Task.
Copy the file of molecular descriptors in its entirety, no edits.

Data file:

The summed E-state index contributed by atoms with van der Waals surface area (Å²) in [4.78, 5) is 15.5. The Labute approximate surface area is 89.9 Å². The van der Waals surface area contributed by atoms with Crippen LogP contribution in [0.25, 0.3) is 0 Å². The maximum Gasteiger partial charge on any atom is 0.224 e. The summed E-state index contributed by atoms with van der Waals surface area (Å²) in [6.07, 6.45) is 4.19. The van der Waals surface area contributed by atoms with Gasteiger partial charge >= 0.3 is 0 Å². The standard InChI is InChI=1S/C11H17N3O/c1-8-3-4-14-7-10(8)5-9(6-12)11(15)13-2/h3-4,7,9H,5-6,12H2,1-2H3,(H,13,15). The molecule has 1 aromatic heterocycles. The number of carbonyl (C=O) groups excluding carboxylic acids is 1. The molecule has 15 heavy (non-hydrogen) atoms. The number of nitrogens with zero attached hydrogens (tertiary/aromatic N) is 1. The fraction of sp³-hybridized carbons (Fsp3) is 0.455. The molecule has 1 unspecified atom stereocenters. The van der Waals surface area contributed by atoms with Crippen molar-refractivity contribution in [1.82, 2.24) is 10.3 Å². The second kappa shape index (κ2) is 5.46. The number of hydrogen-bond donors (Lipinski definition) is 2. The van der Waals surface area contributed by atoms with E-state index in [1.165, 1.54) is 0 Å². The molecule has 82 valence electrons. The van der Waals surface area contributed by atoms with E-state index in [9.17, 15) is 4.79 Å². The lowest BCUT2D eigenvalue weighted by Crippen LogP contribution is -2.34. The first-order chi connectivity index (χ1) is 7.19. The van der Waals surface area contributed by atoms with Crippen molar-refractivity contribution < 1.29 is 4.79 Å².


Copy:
The summed E-state index contributed by atoms with van der Waals surface area (Å²) in [4.78, 5) is 15.5. The Labute approximate surface area is 89.9 Å². The van der Waals surface area contributed by atoms with Crippen LogP contribution in [0.25, 0.3) is 0 Å². The maximum Gasteiger partial charge on any atom is 0.224 e. The summed E-state index contributed by atoms with van der Waals surface area (Å²) in [6.07, 6.45) is 4.19. The van der Waals surface area contributed by atoms with Gasteiger partial charge >= 0.3 is 0 Å². The standard InChI is InChI=1S/C11H17N3O/c1-8-3-4-14-7-10(8)5-9(6-12)11(15)13-2/h3-4,7,9H,5-6,12H2,1-2H3,(H,13,15). The molecule has 1 aromatic heterocycles. The number of carbonyl (C=O) groups excluding carboxylic acids is 1. The molecule has 15 heavy (non-hydrogen) atoms. The number of nitrogens with zero attached hydrogens (tertiary/aromatic N) is 1. The fraction of sp³-hybridized carbons (Fsp3) is 0.455. The molecule has 1 unspecified atom stereocenters. The van der Waals surface area contributed by atoms with Crippen molar-refractivity contribution in [1.82, 2.24) is 10.3 Å². The second kappa shape index (κ2) is 5.46. The number of hydrogen-bond donors (Lipinski definition) is 2. The van der Waals surface area contributed by atoms with E-state index in [1.165, 1.54) is 0 Å². The molecule has 82 valence electrons. The van der Waals surface area contributed by atoms with E-state index in [9.17, 15) is 4.79 Å². The lowest BCUT2D eigenvalue weighted by Crippen LogP contribution is -2.34. The first-order chi connectivity index (χ1) is 7.19. The van der Waals surface area contributed by atoms with Crippen molar-refractivity contribution < 1.29 is 4.79 Å².